Pennsylvania Clean Slate Act Expands Misdemeanor Record Sealing Options


People with Pennsylvania misdemeanor convictions, dismissed cases, or summary offenses now have a greater chance of having their records sealed either automatically or via petition. In June 2018, the Pennsylvania legislature enacted the “Clean Slate Act” which expanded the number of the misdemeanors which could be sealed by the court and also made some misdemeanors eligible for automatic sealings. 18 Pa.C.S. § 9122.1, as amended by 2018 Pa. HR 1419. This change in the law allows many more records to be sealed, including some that have previously never been eligible in the past such as misdemeanor one offenses. Any individuals who thought a sealing was out of the question should now see if they are eligible for relief once the law is enacted at the end of 2018.

Previously, eligible persons could petition to seal records of second, third, and ungraded offenses carrying a penalty no more than years under an order for limited access. The process for sealing these convictions are still eligible for petition until December 25, 2018. An individual with lower graded misdemeanor can petition today for relief or wait until the new law is officially enacted.

What Does Misdemeanor Record Sealing Do?

A record that is sealed is NOT completely destroyed. For instance, the record will still be available to criminal justice agencies, but not to private employers, landlords, or the general public. This means if your record has a summary offense, then you should consider an expungement even if the record has been sealed by the court.

The Law Will Automatically Seal Certain Less Serious Records

18 Pa.C.S. § 9122.2 states that an accelerated rehabilitative disposition (ARD), non-convictions, and some misdemeanors are now eligible for automatic sealings. Any misdemeanor with less than two years of imprisonment will be eligible to be sealed after a period of ten years. Moreover, summary offenses will now also be sealed after a ten year period.

Your case will not be sealed if your offense is one that involves violence, firearms, cruelty to animals, sexual misconduct, and corruption to minors.

Also, if you have anytime been convicted of a felony, two or more offenses that are punishable in imprisonment by more than two or more years, four or more offenses that are punishable by more than one year in prison, an indecent exposure offense, sexual intercourse with an animal, failure to comply with registration requirements, a weapons or escape offense, abuse of a corpse, or paramilitary training you are not eligible for an automatic sealing.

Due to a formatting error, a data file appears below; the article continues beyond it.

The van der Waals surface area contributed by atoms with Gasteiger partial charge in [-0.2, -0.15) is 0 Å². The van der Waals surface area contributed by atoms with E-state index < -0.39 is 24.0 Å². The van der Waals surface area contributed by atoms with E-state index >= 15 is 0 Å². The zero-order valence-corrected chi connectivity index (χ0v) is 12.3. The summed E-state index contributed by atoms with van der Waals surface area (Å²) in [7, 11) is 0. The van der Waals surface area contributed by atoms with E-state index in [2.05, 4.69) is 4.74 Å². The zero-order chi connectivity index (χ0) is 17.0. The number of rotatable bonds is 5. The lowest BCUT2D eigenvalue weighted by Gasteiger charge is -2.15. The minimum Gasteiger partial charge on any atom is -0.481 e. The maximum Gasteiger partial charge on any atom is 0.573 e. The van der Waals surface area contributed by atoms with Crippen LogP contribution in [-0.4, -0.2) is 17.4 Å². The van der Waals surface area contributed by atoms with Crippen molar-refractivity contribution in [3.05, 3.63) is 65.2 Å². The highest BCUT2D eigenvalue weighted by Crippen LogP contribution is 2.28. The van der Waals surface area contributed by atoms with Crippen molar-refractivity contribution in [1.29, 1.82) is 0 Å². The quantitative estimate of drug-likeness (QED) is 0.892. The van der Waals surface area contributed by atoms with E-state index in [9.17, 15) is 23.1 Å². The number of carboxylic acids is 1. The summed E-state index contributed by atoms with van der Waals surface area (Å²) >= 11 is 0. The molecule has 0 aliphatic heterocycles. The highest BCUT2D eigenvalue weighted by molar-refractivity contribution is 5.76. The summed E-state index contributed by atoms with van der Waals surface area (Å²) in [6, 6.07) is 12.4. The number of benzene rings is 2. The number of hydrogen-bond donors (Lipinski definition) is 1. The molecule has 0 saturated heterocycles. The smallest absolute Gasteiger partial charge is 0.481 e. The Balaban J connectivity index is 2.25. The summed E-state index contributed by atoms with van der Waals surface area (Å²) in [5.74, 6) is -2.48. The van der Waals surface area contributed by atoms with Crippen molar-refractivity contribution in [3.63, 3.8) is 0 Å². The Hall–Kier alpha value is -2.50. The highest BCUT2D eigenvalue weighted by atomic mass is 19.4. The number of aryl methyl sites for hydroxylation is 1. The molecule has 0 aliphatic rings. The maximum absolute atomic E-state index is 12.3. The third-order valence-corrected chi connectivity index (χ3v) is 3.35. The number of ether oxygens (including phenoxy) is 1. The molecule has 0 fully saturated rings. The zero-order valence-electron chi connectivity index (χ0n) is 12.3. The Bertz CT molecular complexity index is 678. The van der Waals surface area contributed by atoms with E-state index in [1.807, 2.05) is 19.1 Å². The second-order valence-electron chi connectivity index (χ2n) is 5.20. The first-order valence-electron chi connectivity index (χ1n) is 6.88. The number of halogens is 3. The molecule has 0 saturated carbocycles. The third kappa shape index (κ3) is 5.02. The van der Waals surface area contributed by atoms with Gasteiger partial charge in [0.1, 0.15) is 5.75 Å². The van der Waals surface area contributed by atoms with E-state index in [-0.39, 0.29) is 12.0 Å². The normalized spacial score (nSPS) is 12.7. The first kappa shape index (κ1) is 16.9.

If your record is deemed eligible, then you will not need to file a petition with the state nor will you need to pay a filing fee. An automatic sealing will not be available to an otherwise qualifying conviction if the conviction is punishable by five or more years. § 9122.3(b)(3).

If you are not granted an automatic sealing, you still have the option to petition the court.

More Serious Misdemeanor Records Will Require a Petition to the Court

Starting December 28, 2018, in addition to second- and third-degree misdemeanors, ungraded offenses will be eligible for court-ordered sealing by petition if they carry a penalty of up to five years. This means that some misdemeanors in the first degree can possibly be sealed upon petition. However, the court may not order sealing for certain offenses that involve violence, firearms, or sexual misconduct that are punishable by more than two years in prison.

Also, you are ineligible to seal your record when your entire record includes a:

  • Conviction of first degree felonies punishable by imprisonment of 20 years;
  • Conviction within 20 years of felonies punishable by seven or more years in prison that involve crimes against the person or against the family, firearms, or sexual offenses requiring registration;
  • Conviction of four or more offenses punishable by imprisonment of two or more years; or
  • Conviction within 15 years of two or more offenses punishable by more than two years in prison, or a number of specific offenses, including indecent exposure, crime involving weapons or implements for escape, sex with animals, or failure to comply with registration requirements.

Your record will become eligible after a ten year period in which the individual has been free of conviction and complete paying of all financial obligations.

The Process for Automatic Sealings

The Administrative Office of the Courts and the State Police will identify cases whose records are eligible for “clean slate sealing,” lists of which will then be submitted to the commonwealth courts on a regular monthly basis for a judicial “order of nondisclosure.”

The amendments that determine eligibility for sealing by petition under § 9122.1 are effective 180 days after enactment, while other provisions of the Act (including automatic “clean slate” sealing) are effective 365 days after enactment. (June 28, 2019). The courts and state police are directed by law to use the year before the provisions for clean slate sealing become effective to identify all eligible cases.

What does the Clean Slate Act mean for you right now?

The current law is still active and effective until December 25, 2018 so if your conviction is an ungraded misdemeanor, misdemeanor in the second, or third degree you could apply for relief now. However, you could wait for the State to automatically sealed your case, but this will not happen until late 2019.

If you have any questions, we can assist you by completing an analysis and case research for a small fee. You can reach us at (877) 573-7273. If you are eligible, you can also sign up now so that we can file as soon as the new law goes into effect.

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